“When you go to Disney, do they measure the number of hours you wait in line? Or what’s important?” McDonald told reporters at a breakfast sponsored by the Christian Science Monitor.
“What’s important is, what’s your satisfaction with the experience?”
The comparison brought swift, political-season condemnation from Republicans and veteran service organizations, who said McDonald was being insensitive to veterans.
Disney was one example he cited of how private sector companies look more closely at whether their customers are satisfied overall than at the time they have to wait on line for service.
“What I’d like to move to eventually, is that kind of measure,” McDonald said.
His comments were quickly denounced by Donald Trump, the presumptive GOP nominee for president, and top Republicans on Capitol Hill, including House Speaker Paul Ryan (R-Wis.) as insensitive to veterans, whose long waits at VA hospitals — and the agency’s attempt to cover them up — exploded into a scandal two years ago.
Whistleblowers and the agency’s watchdog revealed that VA employees in Phoenix and at other hospitals across the country were putting appointment dates in the system earlier than the real ones, which were later on the calendar and exceeded the reasonable time a veteran should wait to see a doctor. The scandal cost former VA Secretary Eric Shinseki his job.
Disney, it turns out, does collect and analyze extensive waiting time data, which it considers core to its overall customer experience. The company has a system that manages the information.
Rep. Jeff Miller (R-Va.) chairman of the House Veterans’ Affairs Committee, said the agency’s “wait-time rhetoric doesn’t match up with the reality of veterans’ experiences.”
“…attempts among department officials to downplay the significance of wait times for VA medical care will only further erode the trust of the veterans the department is charged with serving,” Miller said in a statement.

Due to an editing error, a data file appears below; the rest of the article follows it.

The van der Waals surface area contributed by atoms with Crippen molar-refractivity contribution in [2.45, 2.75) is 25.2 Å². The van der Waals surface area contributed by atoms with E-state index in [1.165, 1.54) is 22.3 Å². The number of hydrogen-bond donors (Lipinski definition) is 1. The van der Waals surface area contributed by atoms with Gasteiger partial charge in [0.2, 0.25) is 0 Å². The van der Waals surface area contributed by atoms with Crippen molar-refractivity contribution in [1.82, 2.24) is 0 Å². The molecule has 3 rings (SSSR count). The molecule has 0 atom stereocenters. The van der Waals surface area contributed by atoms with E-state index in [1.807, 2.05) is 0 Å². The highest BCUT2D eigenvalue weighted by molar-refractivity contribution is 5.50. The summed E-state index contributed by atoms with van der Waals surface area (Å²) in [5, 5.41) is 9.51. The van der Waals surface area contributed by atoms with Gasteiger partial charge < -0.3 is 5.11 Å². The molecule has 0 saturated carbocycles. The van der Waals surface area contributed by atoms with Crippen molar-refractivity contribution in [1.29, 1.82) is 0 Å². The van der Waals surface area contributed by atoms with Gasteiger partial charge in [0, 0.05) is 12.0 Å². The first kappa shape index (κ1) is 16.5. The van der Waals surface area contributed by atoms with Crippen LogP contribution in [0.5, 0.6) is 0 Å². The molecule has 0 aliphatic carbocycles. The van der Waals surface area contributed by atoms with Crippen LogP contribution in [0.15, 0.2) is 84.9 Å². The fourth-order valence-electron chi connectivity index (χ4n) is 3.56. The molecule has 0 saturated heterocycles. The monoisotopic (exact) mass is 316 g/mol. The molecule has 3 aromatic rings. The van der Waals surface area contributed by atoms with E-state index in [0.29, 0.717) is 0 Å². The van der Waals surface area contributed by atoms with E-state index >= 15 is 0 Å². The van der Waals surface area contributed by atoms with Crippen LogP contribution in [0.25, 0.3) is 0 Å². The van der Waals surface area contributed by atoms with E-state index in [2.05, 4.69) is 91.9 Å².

In the scandal’s aftermath, VA says that wait times for care have shortened in many places, thanks to more resources and a focus on outsourcing care to private doctors. But a recent report by the Government Accountability Office criticized the metric the agency uses to calculate how long a veteran waits for an appointment or procedure. That measure is called the “preferred date,” but does not count the wait from the time a patient first calls or sends an email to schedule an appointment.
But McDonald said the wait from the day the appointment is created, which varies widely among VA hospitals, “is not what we should be measuring.”
“We don’t think it’s valid,” he said Monday. “We have a very large health-care system. I don’t want to create more measures that are irrelevant.”
He said the date the appointment is made “is not the ultimate measure of satisfication.”
“You would have a veteran who waits two days and one who waits eight days” for a medical appointment, McDonald said, but the one who waited longer might feel better about the care he or she received.
The agency responded to the uproar in a statement late Monday.
“We know that Veterans are still waiting too long for care,” it said. “In our effort to determine how we can better meet Veterans’ needs, knowing that their satisfaction is our most important measure, we have heard them tell us that wait times alone are not the only indication of their experience with VA…”
The agency did not address Disney directly, but said VA “has been working with private sector companies known for providing positive experiences to their customers to understand how we can provide better service to the Veterans we serve.”